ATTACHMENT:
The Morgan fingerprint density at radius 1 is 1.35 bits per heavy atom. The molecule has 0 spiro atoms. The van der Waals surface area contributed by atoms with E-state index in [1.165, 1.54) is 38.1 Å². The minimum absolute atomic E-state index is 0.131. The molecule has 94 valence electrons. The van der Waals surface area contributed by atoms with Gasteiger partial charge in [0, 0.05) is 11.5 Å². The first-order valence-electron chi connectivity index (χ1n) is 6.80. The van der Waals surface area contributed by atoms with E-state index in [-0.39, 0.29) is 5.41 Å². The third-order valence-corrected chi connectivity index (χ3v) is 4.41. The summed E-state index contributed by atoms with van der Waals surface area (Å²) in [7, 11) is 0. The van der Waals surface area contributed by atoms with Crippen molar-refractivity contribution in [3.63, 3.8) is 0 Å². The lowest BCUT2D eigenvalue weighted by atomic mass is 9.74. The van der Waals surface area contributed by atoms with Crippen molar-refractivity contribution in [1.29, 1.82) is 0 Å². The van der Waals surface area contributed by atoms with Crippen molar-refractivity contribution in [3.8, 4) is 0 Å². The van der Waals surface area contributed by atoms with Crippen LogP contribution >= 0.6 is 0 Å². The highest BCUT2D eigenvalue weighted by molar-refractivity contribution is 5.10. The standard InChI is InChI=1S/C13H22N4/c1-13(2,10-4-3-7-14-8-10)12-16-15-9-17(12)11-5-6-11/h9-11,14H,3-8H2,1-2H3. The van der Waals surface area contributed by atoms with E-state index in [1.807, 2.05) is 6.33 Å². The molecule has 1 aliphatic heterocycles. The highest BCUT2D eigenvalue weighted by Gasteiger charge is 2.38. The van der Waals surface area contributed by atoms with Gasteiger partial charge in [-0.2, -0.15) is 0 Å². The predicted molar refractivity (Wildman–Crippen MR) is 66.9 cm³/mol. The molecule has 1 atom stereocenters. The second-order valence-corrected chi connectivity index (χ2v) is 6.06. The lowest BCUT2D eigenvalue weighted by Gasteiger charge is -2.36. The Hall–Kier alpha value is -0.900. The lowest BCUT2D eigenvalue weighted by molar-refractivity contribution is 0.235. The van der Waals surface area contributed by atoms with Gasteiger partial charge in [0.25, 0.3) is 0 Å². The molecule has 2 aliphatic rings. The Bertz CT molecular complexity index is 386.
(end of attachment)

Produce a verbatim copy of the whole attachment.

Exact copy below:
The Morgan fingerprint density at radius 1 is 1.35 bits per heavy atom. The molecule has 0 spiro atoms. The van der Waals surface area contributed by atoms with E-state index in [1.165, 1.54) is 38.1 Å². The minimum absolute atomic E-state index is 0.131. The molecule has 94 valence electrons. The van der Waals surface area contributed by atoms with Gasteiger partial charge in [0, 0.05) is 11.5 Å². The first-order valence-electron chi connectivity index (χ1n) is 6.80. The van der Waals surface area contributed by atoms with E-state index in [-0.39, 0.29) is 5.41 Å². The third-order valence-corrected chi connectivity index (χ3v) is 4.41. The summed E-state index contributed by atoms with van der Waals surface area (Å²) in [7, 11) is 0. The van der Waals surface area contributed by atoms with Crippen molar-refractivity contribution in [3.63, 3.8) is 0 Å². The lowest BCUT2D eigenvalue weighted by atomic mass is 9.74. The van der Waals surface area contributed by atoms with Crippen molar-refractivity contribution in [1.29, 1.82) is 0 Å². The van der Waals surface area contributed by atoms with Crippen molar-refractivity contribution in [3.8, 4) is 0 Å². The van der Waals surface area contributed by atoms with Crippen LogP contribution >= 0.6 is 0 Å². The highest BCUT2D eigenvalue weighted by molar-refractivity contribution is 5.10. The standard InChI is InChI=1S/C13H22N4/c1-13(2,10-4-3-7-14-8-10)12-16-15-9-17(12)11-5-6-11/h9-11,14H,3-8H2,1-2H3. The van der Waals surface area contributed by atoms with E-state index in [1.807, 2.05) is 6.33 Å². The molecule has 1 aliphatic heterocycles. The highest BCUT2D eigenvalue weighted by Gasteiger charge is 2.38. The van der Waals surface area contributed by atoms with Gasteiger partial charge in [-0.2, -0.15) is 0 Å². The predicted molar refractivity (Wildman–Crippen MR) is 66.9 cm³/mol. The molecule has 1 atom stereocenters. The second-order valence-corrected chi connectivity index (χ2v) is 6.06. The lowest BCUT2D eigenvalue weighted by Gasteiger charge is -2.36. The Hall–Kier alpha value is -0.900. The lowest BCUT2D eigenvalue weighted by molar-refractivity contribution is 0.235. The van der Waals surface area contributed by atoms with Gasteiger partial charge in [0.25, 0.3) is 0 Å². The molecule has 2 aliphatic rings. The Bertz CT molecular complexity index is 386.